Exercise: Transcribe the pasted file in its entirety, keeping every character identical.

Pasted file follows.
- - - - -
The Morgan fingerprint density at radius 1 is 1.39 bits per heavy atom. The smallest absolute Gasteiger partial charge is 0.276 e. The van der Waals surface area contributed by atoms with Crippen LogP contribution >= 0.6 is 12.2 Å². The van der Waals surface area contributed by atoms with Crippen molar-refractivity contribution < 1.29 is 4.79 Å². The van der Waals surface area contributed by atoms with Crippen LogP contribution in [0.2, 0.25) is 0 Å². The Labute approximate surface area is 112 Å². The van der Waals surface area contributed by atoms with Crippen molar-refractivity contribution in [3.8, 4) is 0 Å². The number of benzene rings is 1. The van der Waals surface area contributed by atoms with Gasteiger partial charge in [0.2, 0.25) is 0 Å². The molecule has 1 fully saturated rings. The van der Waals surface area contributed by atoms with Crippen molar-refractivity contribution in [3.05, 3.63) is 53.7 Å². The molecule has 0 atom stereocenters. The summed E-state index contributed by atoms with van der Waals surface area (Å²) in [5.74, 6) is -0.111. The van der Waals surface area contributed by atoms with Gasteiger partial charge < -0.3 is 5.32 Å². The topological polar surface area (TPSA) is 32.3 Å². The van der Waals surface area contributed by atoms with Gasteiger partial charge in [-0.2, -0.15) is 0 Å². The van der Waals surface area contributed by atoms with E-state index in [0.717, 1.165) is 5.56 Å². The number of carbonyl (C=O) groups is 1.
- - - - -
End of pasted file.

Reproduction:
The Morgan fingerprint density at radius 1 is 1.39 bits per heavy atom. The smallest absolute Gasteiger partial charge is 0.276 e. The van der Waals surface area contributed by atoms with Crippen LogP contribution >= 0.6 is 12.2 Å². The van der Waals surface area contributed by atoms with Crippen molar-refractivity contribution < 1.29 is 4.79 Å². The van der Waals surface area contributed by atoms with Crippen LogP contribution in [0.2, 0.25) is 0 Å². The Labute approximate surface area is 112 Å². The van der Waals surface area contributed by atoms with Crippen molar-refractivity contribution in [3.8, 4) is 0 Å². The number of benzene rings is 1. The van der Waals surface area contributed by atoms with Gasteiger partial charge in [0.2, 0.25) is 0 Å². The molecule has 1 fully saturated rings. The van der Waals surface area contributed by atoms with Crippen molar-refractivity contribution in [3.05, 3.63) is 53.7 Å². The molecule has 0 atom stereocenters. The summed E-state index contributed by atoms with van der Waals surface area (Å²) in [5.74, 6) is -0.111. The van der Waals surface area contributed by atoms with Gasteiger partial charge < -0.3 is 5.32 Å². The topological polar surface area (TPSA) is 32.3 Å². The van der Waals surface area contributed by atoms with Gasteiger partial charge in [-0.2, -0.15) is 0 Å². The van der Waals surface area contributed by atoms with E-state index in [0.717, 1.165) is 5.56 Å². The number of carbonyl (C=O) groups is 1.